Carl Zeiss Company had begun in 1846, where that skilled instrument maker produced microscopes in his home workshop. Later collaboration with Ernst Abbe resulted in the first optical instruments produced from theory and plans, rather than from trial and error. Later still, Otto Schott, a glassmaker, introduced a process for producing good quality optical glass reliably, and the company established its reputation as a maker of high-quality optical goods.

The Idea

It was from this background that the planetarium sprang. About March 1919, Walther Bauersfeld, chief design engineer and later director of Carl Zeiss, hit upon the idea of projection of the celestial objects in a dark room. The original plan had been for some sort of globe similar to that of Gottorp. The new idea simplified things immensely. The mechanism could be on a small scale and easily controllable.

Five years of calculations and trials were needed to bring this idea to fruition. Five years, in which Bauersfeld and a large staff of scientists, engineers, and draftsmen considered the astronomical principles involved and the mechanical devices which would realize them. They rediscovered the work of Christian Huygens, who had used the mathematics of continued fractions to construct his famous orrery in 1682. They constructed star plates of film with images of 4500 stars. They found ways of interconnecting the daily and annual motion drives so the planets would stay in proper relative positions. In short they invented the modern projection planetarium

The first Zeiss planetarium instrument in the Deutsches Museum in Munich, 1923.

In August 1923, a 16 meter dome was set up on the roof of the factory in Jena, and the first Model I projector was installed. The "Wonder of Jena" had its first unofficial showings there. Then the instrument was taken down, shipped to the Deutsches Museum, and installed there in a 10 meter dome.

On October 21, 1923, Prof. Bauersfeld demonstrated the projector to a congress at the museum, the first official public showing. The professional and public reaction was enthusiastic.

After this debut, the instrument was again returned to Jena for finishing touches, finally being permanently installed in Munich in May 1925. It operated there until the beginning of World War II, when it was taken down and put in safe storage. Thus it survived the bombing which almost totally destroyed the museum in 1944-45. After the Deutsches Museum was rebuilt, the original Model I was re-installed on May 7, 1951. It has since been replaced with a Model IV, and the planet cage is in storage at the museum. The star projector has been loaned to the Max Planck Institut, being used for research in bird navigation by the stars.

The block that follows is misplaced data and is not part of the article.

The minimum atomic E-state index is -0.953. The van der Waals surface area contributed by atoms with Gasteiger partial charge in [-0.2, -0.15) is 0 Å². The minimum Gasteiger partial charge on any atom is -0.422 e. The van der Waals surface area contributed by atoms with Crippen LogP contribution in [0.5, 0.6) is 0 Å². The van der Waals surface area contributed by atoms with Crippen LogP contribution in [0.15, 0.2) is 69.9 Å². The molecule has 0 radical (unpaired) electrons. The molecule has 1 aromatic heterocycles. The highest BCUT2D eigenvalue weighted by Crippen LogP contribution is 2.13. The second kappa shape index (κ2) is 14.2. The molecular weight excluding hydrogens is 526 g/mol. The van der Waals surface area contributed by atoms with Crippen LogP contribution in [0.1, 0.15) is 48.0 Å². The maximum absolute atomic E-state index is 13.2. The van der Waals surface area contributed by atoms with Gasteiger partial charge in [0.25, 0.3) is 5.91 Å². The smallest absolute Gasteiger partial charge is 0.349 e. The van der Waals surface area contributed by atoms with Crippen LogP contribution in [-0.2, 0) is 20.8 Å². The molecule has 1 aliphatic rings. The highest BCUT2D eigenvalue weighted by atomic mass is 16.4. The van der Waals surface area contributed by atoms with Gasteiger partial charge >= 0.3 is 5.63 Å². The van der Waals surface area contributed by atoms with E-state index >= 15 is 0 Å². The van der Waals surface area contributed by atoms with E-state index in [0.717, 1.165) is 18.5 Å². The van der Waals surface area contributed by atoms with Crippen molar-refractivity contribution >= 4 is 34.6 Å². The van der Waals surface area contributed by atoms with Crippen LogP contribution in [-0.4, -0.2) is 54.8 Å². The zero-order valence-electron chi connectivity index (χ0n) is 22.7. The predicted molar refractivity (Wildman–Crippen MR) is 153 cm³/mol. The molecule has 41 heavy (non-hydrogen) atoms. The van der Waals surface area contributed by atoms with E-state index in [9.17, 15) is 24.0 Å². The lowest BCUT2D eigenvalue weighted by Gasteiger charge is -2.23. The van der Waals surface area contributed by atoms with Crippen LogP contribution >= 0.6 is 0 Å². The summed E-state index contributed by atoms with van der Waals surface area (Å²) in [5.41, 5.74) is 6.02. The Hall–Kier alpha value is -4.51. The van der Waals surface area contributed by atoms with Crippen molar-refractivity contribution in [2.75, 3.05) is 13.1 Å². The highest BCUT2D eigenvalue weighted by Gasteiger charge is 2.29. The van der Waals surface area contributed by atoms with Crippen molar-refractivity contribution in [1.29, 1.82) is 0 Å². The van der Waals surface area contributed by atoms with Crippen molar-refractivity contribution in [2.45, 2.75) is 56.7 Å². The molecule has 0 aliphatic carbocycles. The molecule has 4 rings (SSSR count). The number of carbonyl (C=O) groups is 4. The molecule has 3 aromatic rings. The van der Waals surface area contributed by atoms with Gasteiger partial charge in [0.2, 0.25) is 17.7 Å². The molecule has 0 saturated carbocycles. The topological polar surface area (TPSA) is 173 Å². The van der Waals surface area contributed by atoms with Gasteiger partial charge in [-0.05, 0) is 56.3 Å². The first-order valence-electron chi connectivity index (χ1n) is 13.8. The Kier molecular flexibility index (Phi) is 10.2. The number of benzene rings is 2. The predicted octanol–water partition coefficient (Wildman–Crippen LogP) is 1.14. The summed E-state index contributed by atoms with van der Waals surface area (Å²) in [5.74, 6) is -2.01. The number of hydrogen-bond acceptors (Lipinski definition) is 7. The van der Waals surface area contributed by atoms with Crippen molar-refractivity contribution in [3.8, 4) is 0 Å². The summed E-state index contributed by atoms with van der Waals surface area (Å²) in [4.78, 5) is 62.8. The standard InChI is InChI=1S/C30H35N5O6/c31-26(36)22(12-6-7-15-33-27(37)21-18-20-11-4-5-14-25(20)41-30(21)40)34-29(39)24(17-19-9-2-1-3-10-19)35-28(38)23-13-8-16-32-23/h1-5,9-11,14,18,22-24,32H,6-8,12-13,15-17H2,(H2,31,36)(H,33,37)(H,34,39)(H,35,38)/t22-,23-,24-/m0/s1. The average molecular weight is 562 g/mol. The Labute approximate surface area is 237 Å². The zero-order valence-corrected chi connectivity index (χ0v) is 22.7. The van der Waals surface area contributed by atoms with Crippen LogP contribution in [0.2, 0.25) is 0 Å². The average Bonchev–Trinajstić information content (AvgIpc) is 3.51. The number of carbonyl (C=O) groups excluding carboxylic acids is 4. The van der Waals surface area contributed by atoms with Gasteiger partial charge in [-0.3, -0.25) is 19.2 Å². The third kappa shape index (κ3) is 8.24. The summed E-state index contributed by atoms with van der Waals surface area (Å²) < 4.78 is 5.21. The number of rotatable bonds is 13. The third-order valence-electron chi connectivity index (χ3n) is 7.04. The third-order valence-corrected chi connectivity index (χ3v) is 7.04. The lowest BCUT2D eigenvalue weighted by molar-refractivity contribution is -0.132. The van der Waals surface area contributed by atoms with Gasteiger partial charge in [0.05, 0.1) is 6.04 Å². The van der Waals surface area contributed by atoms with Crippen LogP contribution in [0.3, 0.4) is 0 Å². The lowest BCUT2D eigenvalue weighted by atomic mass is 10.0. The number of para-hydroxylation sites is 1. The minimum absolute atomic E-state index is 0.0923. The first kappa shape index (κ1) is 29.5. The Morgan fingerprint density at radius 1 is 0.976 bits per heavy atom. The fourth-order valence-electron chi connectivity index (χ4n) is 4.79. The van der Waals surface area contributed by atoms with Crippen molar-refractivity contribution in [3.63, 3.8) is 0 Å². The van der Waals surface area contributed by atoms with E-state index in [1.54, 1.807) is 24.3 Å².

Spreading The Word

The planetarium so impressed many scientific and civic leaders in Germany that in the few years following the first Model I, several other cities ordered and received projectors. Dusseldorf installed a Model I, then replaced it with a Model II which Zeiss had developed in the meantime. (This planetarium had a 30 meter dome, one of the largest ever constructed, and totally destroyed in the war.) The Model 11 was the large dumbbell-shaped projector which everyone has since identified with Zeiss. 1927 saw the first planetarium outside Germany, a temporary installation in Vienna. The Rome planetarium opened in 1928 (now alas, a cinema!), and the Moscow planetarium in 1929. Except for Munich and Jena, all of these early installations had linen domes.

The Zeiss Model 11 planetarium as produced during the 1920s and 1930s.

1930 witnessed five new planetaria, including ones in Stockholm, Milan, Hamburg, a new one for Vienna, and the first outside of Europe. In 1928, Max Adler, a Chicago philanthropist, heard of the "Wonder of Jena" and took his wife and an architect to Germany to see it. He was so impressed, he donated to his home city the first planetarium in the Americas. On May 12,1930, the Adler Planetarium greeted its first visitors. Over 22 million have since seen its Sky Shows and exhibits.

Also attracted to the Zeiss planetarium about the same time were Samuel Fels of Philadelphia, Col. G. J. Griffith of Los Angeles [this is incorrect -- Griffith died in 1916], and Charles Hayden of New York. They all saw the machine in operation and were sufficiently impressed to give planetaria to their communities. The Fels Planetarium became the second in the U.S., opening on Nov. 1, 1933, and 1935 saw the opening of the Griffith Planetarium on May 14 and the Hayden Planetarium on October 2. During these years, other instruments began to show the sky in Sweden, Belgium, and Holland. Except for the latter, all were Model IIs.